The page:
Japan’s Art Islands: Naoshima, Teshima, Inujima

The Seto Inland Sea is home to thousands of islands of varying sizes and human habitation. The cluster of three in particular—Naoshima, Teshima, and Inujima—are highly frequented due to their striking modern outdoor art installations, the array of international artworks housed in their museums, and the famous architectural feats of both. Additional temporary artworks are displayed during the Setouchi Triennale, boosting visitor numbers even more.

Japan’s predominant religion is Shintoism. One affirmation is to hold nature sacred. This sensitivity to, and honoring of, the natural environment is evidenced when you walk in and around the elegant spaces and traverse the open-air gallery formed by the art islands. 

Says self-taught Japanese architect and 1995 Pritzker Prize winner, Tadao Ando in an ArchEyes interview, “You cannot simply put something new into a place. You have to absorb what you see around you, what exists on the land, and then use that knowledge along with contemporary thinking to interpret what you see.”

The best point of departure to any of the three Japan Art Islands is from Okayama city, in the serene Okayama Prefecture, on the major island of Honshu. The order of your visit is up to you, but to visit all three is, well, imperative!

Naoshima Island: Busy and Beautiful

Yayoi Kusama’s landmark six-by-eight foot yellow polka dot outdoor sculpture, Pumpkin (1994), was thrashed from its moorings on the pier at Benesse House Museum in Naoshima town during August 2021’s Typhoon Lupit.

Not photographed so prolifically across social media, there is still Kusama’s red pumpkin—easily spotted as you arrive at Miyanoura Port and which you can clamber up or duck inside—offering you some photographic satiation.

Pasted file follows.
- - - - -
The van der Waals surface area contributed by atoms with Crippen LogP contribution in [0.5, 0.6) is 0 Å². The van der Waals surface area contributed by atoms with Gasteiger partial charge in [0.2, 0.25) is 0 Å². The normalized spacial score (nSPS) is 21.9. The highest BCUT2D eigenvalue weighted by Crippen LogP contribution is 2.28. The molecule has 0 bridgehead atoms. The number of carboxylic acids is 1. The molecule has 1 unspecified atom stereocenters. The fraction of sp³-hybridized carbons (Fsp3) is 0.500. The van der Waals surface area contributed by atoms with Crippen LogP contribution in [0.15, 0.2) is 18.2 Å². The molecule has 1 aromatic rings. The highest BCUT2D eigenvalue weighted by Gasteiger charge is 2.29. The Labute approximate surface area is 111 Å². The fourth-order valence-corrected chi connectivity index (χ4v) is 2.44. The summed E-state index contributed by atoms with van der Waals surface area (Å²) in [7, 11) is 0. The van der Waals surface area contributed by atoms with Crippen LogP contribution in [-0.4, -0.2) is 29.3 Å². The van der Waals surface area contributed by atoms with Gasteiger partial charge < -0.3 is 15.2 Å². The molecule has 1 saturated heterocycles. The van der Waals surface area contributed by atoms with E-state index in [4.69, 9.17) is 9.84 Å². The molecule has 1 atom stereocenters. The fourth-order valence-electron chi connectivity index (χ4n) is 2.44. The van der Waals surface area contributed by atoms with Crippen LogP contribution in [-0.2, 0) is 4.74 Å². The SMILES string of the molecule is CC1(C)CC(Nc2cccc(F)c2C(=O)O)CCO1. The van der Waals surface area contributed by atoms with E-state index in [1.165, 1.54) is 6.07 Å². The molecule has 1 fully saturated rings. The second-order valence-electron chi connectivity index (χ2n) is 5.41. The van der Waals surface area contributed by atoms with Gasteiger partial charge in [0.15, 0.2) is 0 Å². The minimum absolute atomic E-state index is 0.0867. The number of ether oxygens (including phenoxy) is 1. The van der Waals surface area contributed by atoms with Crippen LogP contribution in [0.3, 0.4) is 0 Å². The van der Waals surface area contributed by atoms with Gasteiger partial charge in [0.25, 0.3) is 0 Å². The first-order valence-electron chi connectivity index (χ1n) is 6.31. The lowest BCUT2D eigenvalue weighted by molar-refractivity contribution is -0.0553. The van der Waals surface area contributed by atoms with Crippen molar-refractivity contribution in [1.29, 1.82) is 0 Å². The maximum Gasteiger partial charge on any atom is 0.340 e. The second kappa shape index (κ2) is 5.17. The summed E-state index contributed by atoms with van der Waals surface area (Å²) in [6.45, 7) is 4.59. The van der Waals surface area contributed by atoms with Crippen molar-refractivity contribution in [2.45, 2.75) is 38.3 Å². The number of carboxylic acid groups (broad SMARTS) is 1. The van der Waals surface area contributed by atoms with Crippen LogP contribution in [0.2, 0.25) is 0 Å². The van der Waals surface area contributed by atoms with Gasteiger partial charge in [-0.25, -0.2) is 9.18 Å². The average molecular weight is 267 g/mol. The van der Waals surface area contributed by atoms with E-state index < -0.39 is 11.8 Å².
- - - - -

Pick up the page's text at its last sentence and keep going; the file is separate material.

The Chichu Art Museum (2004) is a Tadao Ando architectural masterpiece. It’s built into the top of a hillside to form an underground gallery, with courtyards and skylights that illuminate the artworks with natural light, this light modulating as the sun orbits. 

On permanent display are pieces by Claude Monet, James Turrell, and Walter De Maria. Turrell’s piece, Open Sky (2004), can be viewed at sunset. He uses light as his medium —and the results are spectacular. Meanwhile, the colorful cluster of plant- and tree-types in the Chichu Gardens en route painstakingly reflect those that appear in Monet’s work.

Also designed by Ando, the Lee Ufan Museum (2010) is a collaboration between the architect and Ufan, a Korean-born contemporary artist and primary figure in the minimalistic Mono-ha movement. The result is a semi-subterranean museum, the large stone, concrete and iron slab installations offering a phenomenal place of contemplation on where natural and industrial materials meet.

A third Ando gem is the Benesse House Museum (1992). It integrates a museum and hotel, and conveys the concurrence of nature, architecture, and art.

I Love Yu (2009) is a public bath house created by Shinro Ohtake and forms part of the Art House Project (1998), a collection of seven abandoned houses converted into outdoor installations by artists and architects from Japan and abroad. Ohtake has incorporated recycled items in his acclaimed scrapbook-type style and the result is a colorful, eclectic collage.